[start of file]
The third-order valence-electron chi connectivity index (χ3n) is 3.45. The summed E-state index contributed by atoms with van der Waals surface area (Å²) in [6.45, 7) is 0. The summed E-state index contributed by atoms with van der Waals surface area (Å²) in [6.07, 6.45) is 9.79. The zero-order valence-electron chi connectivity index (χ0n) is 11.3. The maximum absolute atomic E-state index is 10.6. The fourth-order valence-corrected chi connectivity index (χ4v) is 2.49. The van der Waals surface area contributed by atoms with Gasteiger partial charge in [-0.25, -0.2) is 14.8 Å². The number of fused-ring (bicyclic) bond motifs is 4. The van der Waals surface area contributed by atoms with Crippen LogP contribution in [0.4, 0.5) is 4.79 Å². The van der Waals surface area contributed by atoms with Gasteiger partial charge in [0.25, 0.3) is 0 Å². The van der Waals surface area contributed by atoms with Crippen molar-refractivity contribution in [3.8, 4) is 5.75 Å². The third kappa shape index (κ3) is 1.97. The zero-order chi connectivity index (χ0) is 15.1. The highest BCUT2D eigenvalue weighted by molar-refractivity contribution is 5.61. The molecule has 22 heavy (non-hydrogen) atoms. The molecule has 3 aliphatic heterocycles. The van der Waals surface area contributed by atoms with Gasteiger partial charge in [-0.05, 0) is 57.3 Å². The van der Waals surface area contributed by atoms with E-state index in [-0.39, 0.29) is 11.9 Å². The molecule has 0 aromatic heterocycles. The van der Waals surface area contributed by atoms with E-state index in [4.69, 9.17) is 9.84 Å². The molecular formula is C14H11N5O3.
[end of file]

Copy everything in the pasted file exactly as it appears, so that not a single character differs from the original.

The third-order valence-electron chi connectivity index (χ3n) is 3.45. The summed E-state index contributed by atoms with van der Waals surface area (Å²) in [6.45, 7) is 0. The summed E-state index contributed by atoms with van der Waals surface area (Å²) in [6.07, 6.45) is 9.79. The zero-order valence-electron chi connectivity index (χ0n) is 11.3. The maximum absolute atomic E-state index is 10.6. The fourth-order valence-corrected chi connectivity index (χ4v) is 2.49. The van der Waals surface area contributed by atoms with Gasteiger partial charge in [-0.25, -0.2) is 14.8 Å². The number of fused-ring (bicyclic) bond motifs is 4. The van der Waals surface area contributed by atoms with Crippen LogP contribution in [0.4, 0.5) is 4.79 Å². The van der Waals surface area contributed by atoms with Gasteiger partial charge in [0.25, 0.3) is 0 Å². The van der Waals surface area contributed by atoms with Crippen molar-refractivity contribution in [3.8, 4) is 5.75 Å². The third kappa shape index (κ3) is 1.97. The zero-order chi connectivity index (χ0) is 15.1. The highest BCUT2D eigenvalue weighted by molar-refractivity contribution is 5.61. The molecule has 22 heavy (non-hydrogen) atoms. The molecule has 3 aliphatic heterocycles. The van der Waals surface area contributed by atoms with Gasteiger partial charge in [-0.05, 0) is 57.3 Å². The van der Waals surface area contributed by atoms with E-state index in [-0.39, 0.29) is 11.9 Å². The molecule has 0 aromatic heterocycles. The van der Waals surface area contributed by atoms with E-state index in [4.69, 9.17) is 9.84 Å². The molecular formula is C14H11N5O3.